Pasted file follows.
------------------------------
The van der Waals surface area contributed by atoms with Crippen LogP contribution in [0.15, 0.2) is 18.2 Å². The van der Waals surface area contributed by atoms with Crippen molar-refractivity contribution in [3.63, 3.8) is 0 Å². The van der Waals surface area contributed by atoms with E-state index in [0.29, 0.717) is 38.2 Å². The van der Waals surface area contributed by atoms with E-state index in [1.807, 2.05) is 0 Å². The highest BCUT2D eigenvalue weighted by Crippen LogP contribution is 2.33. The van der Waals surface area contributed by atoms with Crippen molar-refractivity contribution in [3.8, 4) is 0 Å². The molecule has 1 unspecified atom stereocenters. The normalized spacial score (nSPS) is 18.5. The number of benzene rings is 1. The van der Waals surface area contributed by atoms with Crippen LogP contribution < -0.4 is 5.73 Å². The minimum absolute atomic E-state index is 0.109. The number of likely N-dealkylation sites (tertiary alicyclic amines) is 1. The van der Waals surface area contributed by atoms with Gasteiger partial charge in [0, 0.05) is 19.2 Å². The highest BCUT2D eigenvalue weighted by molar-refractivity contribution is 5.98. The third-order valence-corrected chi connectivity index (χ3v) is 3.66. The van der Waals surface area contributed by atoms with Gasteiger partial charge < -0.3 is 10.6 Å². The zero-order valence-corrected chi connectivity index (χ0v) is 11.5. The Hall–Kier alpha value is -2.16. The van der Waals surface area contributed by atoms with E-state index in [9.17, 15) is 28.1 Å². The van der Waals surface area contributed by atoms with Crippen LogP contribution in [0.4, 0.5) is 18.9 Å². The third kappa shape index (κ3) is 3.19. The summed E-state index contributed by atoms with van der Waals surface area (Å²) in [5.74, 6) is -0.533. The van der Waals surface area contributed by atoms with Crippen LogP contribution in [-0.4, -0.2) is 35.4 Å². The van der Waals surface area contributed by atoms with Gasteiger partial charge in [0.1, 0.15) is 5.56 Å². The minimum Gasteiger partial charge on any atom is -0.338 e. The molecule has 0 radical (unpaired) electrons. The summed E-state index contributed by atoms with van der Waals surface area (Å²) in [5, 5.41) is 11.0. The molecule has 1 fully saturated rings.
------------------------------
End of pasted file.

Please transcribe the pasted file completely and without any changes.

The van der Waals surface area contributed by atoms with Crippen LogP contribution in [0.15, 0.2) is 18.2 Å². The van der Waals surface area contributed by atoms with Crippen molar-refractivity contribution in [3.63, 3.8) is 0 Å². The van der Waals surface area contributed by atoms with E-state index in [0.29, 0.717) is 38.2 Å². The van der Waals surface area contributed by atoms with E-state index in [1.807, 2.05) is 0 Å². The highest BCUT2D eigenvalue weighted by Crippen LogP contribution is 2.33. The van der Waals surface area contributed by atoms with Crippen molar-refractivity contribution in [3.8, 4) is 0 Å². The molecule has 1 unspecified atom stereocenters. The normalized spacial score (nSPS) is 18.5. The number of benzene rings is 1. The van der Waals surface area contributed by atoms with Crippen LogP contribution < -0.4 is 5.73 Å². The minimum absolute atomic E-state index is 0.109. The number of likely N-dealkylation sites (tertiary alicyclic amines) is 1. The van der Waals surface area contributed by atoms with Gasteiger partial charge in [0, 0.05) is 19.2 Å². The highest BCUT2D eigenvalue weighted by molar-refractivity contribution is 5.98. The third-order valence-corrected chi connectivity index (χ3v) is 3.66. The van der Waals surface area contributed by atoms with Gasteiger partial charge < -0.3 is 10.6 Å². The zero-order valence-corrected chi connectivity index (χ0v) is 11.5. The Hall–Kier alpha value is -2.16. The van der Waals surface area contributed by atoms with E-state index in [9.17, 15) is 28.1 Å². The van der Waals surface area contributed by atoms with Crippen LogP contribution in [0.4, 0.5) is 18.9 Å². The third kappa shape index (κ3) is 3.19. The summed E-state index contributed by atoms with van der Waals surface area (Å²) in [5.74, 6) is -0.533. The van der Waals surface area contributed by atoms with Crippen LogP contribution in [-0.4, -0.2) is 35.4 Å². The van der Waals surface area contributed by atoms with Gasteiger partial charge in [0.1, 0.15) is 5.56 Å². The minimum Gasteiger partial charge on any atom is -0.338 e. The molecule has 0 radical (unpaired) electrons. The summed E-state index contributed by atoms with van der Waals surface area (Å²) in [5, 5.41) is 11.0. The molecule has 1 fully saturated rings.